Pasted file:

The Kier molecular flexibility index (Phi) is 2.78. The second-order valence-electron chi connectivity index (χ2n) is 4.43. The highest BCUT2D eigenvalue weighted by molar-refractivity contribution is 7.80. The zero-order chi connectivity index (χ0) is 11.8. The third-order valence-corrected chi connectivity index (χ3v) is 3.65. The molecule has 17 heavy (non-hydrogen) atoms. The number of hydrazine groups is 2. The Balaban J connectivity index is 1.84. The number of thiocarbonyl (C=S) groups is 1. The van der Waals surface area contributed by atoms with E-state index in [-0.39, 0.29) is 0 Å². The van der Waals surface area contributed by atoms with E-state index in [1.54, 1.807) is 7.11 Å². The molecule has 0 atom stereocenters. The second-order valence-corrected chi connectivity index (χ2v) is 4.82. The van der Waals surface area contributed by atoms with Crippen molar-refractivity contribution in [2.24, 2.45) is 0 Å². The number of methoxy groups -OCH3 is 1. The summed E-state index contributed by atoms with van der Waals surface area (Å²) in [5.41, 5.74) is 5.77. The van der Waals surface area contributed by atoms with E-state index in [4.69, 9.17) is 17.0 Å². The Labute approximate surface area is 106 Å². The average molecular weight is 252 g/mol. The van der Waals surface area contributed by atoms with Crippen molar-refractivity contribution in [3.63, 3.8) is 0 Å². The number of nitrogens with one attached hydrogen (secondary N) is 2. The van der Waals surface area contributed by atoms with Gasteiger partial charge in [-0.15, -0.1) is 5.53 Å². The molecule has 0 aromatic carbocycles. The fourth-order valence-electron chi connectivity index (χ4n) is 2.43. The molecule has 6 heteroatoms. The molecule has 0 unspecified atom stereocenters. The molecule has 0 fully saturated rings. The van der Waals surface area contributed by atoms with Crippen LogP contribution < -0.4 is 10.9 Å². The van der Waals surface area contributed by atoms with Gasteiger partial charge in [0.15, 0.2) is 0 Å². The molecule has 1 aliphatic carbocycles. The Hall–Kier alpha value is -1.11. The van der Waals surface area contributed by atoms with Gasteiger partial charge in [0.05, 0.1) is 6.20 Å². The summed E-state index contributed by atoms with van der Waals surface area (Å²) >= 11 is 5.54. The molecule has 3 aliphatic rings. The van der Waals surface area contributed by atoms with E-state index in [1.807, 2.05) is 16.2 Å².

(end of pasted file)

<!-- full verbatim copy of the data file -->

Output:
The Kier molecular flexibility index (Phi) is 2.78. The second-order valence-electron chi connectivity index (χ2n) is 4.43. The highest BCUT2D eigenvalue weighted by molar-refractivity contribution is 7.80. The zero-order chi connectivity index (χ0) is 11.8. The third-order valence-corrected chi connectivity index (χ3v) is 3.65. The molecule has 17 heavy (non-hydrogen) atoms. The number of hydrazine groups is 2. The Balaban J connectivity index is 1.84. The number of thiocarbonyl (C=S) groups is 1. The van der Waals surface area contributed by atoms with E-state index in [-0.39, 0.29) is 0 Å². The van der Waals surface area contributed by atoms with E-state index in [1.54, 1.807) is 7.11 Å². The molecule has 0 atom stereocenters. The second-order valence-corrected chi connectivity index (χ2v) is 4.82. The van der Waals surface area contributed by atoms with Crippen molar-refractivity contribution in [2.24, 2.45) is 0 Å². The number of methoxy groups -OCH3 is 1. The summed E-state index contributed by atoms with van der Waals surface area (Å²) in [5.41, 5.74) is 5.77. The van der Waals surface area contributed by atoms with E-state index in [4.69, 9.17) is 17.0 Å². The Labute approximate surface area is 106 Å². The average molecular weight is 252 g/mol. The van der Waals surface area contributed by atoms with Crippen molar-refractivity contribution in [3.63, 3.8) is 0 Å². The number of nitrogens with one attached hydrogen (secondary N) is 2. The van der Waals surface area contributed by atoms with Gasteiger partial charge in [-0.15, -0.1) is 5.53 Å². The molecule has 0 aromatic carbocycles. The fourth-order valence-electron chi connectivity index (χ4n) is 2.43. The molecule has 6 heteroatoms. The molecule has 0 unspecified atom stereocenters. The molecule has 0 fully saturated rings. The van der Waals surface area contributed by atoms with Crippen LogP contribution < -0.4 is 10.9 Å². The van der Waals surface area contributed by atoms with Gasteiger partial charge in [0.15, 0.2) is 0 Å². The molecule has 1 aliphatic carbocycles. The Hall–Kier alpha value is -1.11. The van der Waals surface area contributed by atoms with Gasteiger partial charge in [0.05, 0.1) is 6.20 Å². The summed E-state index contributed by atoms with van der Waals surface area (Å²) >= 11 is 5.54. The molecule has 3 aliphatic rings. The van der Waals surface area contributed by atoms with E-state index in [1.807, 2.05) is 16.2 Å².